But I also added what I conjectured to be Horst’s fears and anxieties about Elfrida’s safety: he discovers from the guards that Russians were invading Germany, and he has not heard from his wife for several weeks. Through these details, the reader cares about the main character’s outcome, and can’t help but wonder: what happens after the prisoners are released? (Spoiler alert: In 1949, Horst and Elfrida emigrated to Sonoma County, sponsored by the owner of the farm where Horst had worked as a POW. Elfrida is still living in Oregon!)
In contrast, my current novel, The Cards Don’t Lie, demanded even more creative speculation. The Battle of New Orleans took place over two hundred years ago, and there is a lack of contemporary records regarding the role of females. We know the citizens of the city bonded; the barriers of race, religion, culture and class fell. The women nursed the wounded in the Ursuline convent as well as in private homes, collected weapons, made bandages, gathered blankets, bed linens, soap, food, and also sewed much-needed clothing for some of the last-arriving volunteers. All of these efforts required coordination and organization. My questions: who were these women? And what might they have had to contend with besides their husbands, brothers, and sons heading into battle?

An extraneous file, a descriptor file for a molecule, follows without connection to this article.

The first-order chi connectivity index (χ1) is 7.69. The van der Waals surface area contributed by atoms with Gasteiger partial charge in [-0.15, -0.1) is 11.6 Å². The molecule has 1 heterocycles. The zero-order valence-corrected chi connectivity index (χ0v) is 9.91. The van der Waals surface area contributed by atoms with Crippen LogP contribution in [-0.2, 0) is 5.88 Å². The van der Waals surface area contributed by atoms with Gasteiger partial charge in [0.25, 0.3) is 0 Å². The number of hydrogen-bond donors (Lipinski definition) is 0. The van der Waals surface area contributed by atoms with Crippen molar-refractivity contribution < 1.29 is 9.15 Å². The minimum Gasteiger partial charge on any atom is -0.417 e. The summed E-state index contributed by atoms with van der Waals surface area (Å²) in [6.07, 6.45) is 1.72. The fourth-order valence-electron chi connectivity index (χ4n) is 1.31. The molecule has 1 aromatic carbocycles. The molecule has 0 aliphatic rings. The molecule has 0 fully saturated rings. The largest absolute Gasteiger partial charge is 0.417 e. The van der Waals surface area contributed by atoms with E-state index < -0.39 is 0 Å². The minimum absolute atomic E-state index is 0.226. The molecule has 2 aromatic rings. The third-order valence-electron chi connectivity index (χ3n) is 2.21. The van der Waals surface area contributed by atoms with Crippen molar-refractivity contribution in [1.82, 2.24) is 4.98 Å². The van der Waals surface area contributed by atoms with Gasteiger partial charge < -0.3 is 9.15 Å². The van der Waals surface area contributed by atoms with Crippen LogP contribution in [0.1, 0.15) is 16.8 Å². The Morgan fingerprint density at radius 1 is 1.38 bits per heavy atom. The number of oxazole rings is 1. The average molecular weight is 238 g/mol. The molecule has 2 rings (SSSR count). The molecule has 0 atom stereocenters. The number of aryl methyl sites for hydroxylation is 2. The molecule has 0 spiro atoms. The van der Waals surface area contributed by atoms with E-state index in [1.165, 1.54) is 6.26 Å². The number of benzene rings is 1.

Through visits to New Orleans, museums, statements of tour guides, and many books, I looked into the lives of the different strata of females of New Orleans, concentrating on the character creations of a free woman of color and a white plantation mistress.
Free women of color in New Orleans in the early 1800s were often involved in placages, or left-handed marriages with wealthy white men. Their mothers, thanks to their own placage benefactors, sponsored grand balls to arrange permanent financial settlements for their daughters. But! What if the placée doesn’t like her mother’s choice? What if the placée is in love with another man? Other questions came to mind: how does the left-handed wife feel about the legal wife? What if the male does not live up to the agreement? What if his white wife objects to his second family? And what happens when the British attack? (Do read the book!)